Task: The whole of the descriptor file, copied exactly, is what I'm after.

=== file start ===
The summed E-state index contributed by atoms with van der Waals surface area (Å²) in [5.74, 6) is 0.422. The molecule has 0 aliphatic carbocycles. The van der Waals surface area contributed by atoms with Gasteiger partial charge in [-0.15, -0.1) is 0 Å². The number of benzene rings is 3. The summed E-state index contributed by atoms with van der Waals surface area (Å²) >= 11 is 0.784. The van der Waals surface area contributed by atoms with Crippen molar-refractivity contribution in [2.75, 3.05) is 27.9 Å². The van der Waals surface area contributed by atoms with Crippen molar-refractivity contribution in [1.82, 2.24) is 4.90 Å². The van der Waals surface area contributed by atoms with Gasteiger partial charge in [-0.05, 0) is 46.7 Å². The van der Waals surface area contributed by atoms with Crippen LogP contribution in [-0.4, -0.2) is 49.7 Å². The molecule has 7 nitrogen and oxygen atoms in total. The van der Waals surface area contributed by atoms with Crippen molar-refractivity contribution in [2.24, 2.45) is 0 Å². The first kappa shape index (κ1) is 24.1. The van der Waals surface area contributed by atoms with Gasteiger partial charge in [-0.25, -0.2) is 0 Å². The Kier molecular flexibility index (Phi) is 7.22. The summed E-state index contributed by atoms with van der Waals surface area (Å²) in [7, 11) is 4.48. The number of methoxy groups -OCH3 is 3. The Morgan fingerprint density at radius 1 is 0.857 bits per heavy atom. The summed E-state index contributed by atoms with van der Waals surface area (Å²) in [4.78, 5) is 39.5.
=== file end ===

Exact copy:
The summed E-state index contributed by atoms with van der Waals surface area (Å²) in [5.74, 6) is 0.422. The molecule has 0 aliphatic carbocycles. The van der Waals surface area contributed by atoms with Gasteiger partial charge in [-0.15, -0.1) is 0 Å². The number of benzene rings is 3. The summed E-state index contributed by atoms with van der Waals surface area (Å²) >= 11 is 0.784. The van der Waals surface area contributed by atoms with Crippen molar-refractivity contribution in [2.75, 3.05) is 27.9 Å². The van der Waals surface area contributed by atoms with Crippen molar-refractivity contribution in [1.82, 2.24) is 4.90 Å². The van der Waals surface area contributed by atoms with Gasteiger partial charge in [-0.05, 0) is 46.7 Å². The van der Waals surface area contributed by atoms with Crippen LogP contribution in [-0.4, -0.2) is 49.7 Å². The molecule has 7 nitrogen and oxygen atoms in total. The van der Waals surface area contributed by atoms with Crippen molar-refractivity contribution in [2.24, 2.45) is 0 Å². The first kappa shape index (κ1) is 24.1. The van der Waals surface area contributed by atoms with Gasteiger partial charge in [-0.25, -0.2) is 0 Å². The Kier molecular flexibility index (Phi) is 7.22. The summed E-state index contributed by atoms with van der Waals surface area (Å²) in [7, 11) is 4.48. The number of methoxy groups -OCH3 is 3. The Morgan fingerprint density at radius 1 is 0.857 bits per heavy atom. The summed E-state index contributed by atoms with van der Waals surface area (Å²) in [4.78, 5) is 39.5.